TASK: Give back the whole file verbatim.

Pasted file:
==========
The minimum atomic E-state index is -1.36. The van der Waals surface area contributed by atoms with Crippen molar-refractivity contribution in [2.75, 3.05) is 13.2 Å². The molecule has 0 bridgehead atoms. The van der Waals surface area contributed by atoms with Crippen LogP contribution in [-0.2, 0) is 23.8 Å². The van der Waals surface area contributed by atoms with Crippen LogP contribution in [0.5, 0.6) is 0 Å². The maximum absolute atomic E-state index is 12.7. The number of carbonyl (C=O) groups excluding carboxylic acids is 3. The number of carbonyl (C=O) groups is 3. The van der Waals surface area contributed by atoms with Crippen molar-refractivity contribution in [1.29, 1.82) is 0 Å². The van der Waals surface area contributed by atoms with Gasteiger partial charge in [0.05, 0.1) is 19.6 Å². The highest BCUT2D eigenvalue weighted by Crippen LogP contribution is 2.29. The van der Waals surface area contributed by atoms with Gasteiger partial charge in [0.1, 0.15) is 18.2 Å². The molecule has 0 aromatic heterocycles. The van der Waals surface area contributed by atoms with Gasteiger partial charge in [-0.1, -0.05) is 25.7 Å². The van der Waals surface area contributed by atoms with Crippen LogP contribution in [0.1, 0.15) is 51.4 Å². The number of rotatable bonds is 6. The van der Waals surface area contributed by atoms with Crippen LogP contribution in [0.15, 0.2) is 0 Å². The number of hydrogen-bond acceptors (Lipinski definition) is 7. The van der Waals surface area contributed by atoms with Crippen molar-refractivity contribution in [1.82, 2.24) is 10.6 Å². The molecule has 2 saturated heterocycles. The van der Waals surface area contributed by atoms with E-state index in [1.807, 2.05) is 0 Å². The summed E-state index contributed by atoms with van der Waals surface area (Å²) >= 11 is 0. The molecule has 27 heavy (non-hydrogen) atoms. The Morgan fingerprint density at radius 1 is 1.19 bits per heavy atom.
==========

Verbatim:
The minimum atomic E-state index is -1.36. The van der Waals surface area contributed by atoms with Crippen molar-refractivity contribution in [2.75, 3.05) is 13.2 Å². The molecule has 0 bridgehead atoms. The van der Waals surface area contributed by atoms with Crippen LogP contribution in [-0.2, 0) is 23.8 Å². The van der Waals surface area contributed by atoms with Crippen LogP contribution in [0.5, 0.6) is 0 Å². The maximum absolute atomic E-state index is 12.7. The number of carbonyl (C=O) groups excluding carboxylic acids is 3. The number of carbonyl (C=O) groups is 3. The van der Waals surface area contributed by atoms with Crippen molar-refractivity contribution in [1.29, 1.82) is 0 Å². The van der Waals surface area contributed by atoms with Gasteiger partial charge in [0.05, 0.1) is 19.6 Å². The highest BCUT2D eigenvalue weighted by Crippen LogP contribution is 2.29. The van der Waals surface area contributed by atoms with Gasteiger partial charge in [0.1, 0.15) is 18.2 Å². The molecule has 0 aromatic heterocycles. The van der Waals surface area contributed by atoms with Gasteiger partial charge in [-0.1, -0.05) is 25.7 Å². The van der Waals surface area contributed by atoms with Crippen LogP contribution in [0.1, 0.15) is 51.4 Å². The number of rotatable bonds is 6. The van der Waals surface area contributed by atoms with Crippen LogP contribution in [0.15, 0.2) is 0 Å². The number of hydrogen-bond acceptors (Lipinski definition) is 7. The van der Waals surface area contributed by atoms with Crippen molar-refractivity contribution in [1.82, 2.24) is 10.6 Å². The molecule has 2 saturated heterocycles. The van der Waals surface area contributed by atoms with E-state index in [1.807, 2.05) is 0 Å². The summed E-state index contributed by atoms with van der Waals surface area (Å²) >= 11 is 0. The molecule has 27 heavy (non-hydrogen) atoms. The Morgan fingerprint density at radius 1 is 1.19 bits per heavy atom.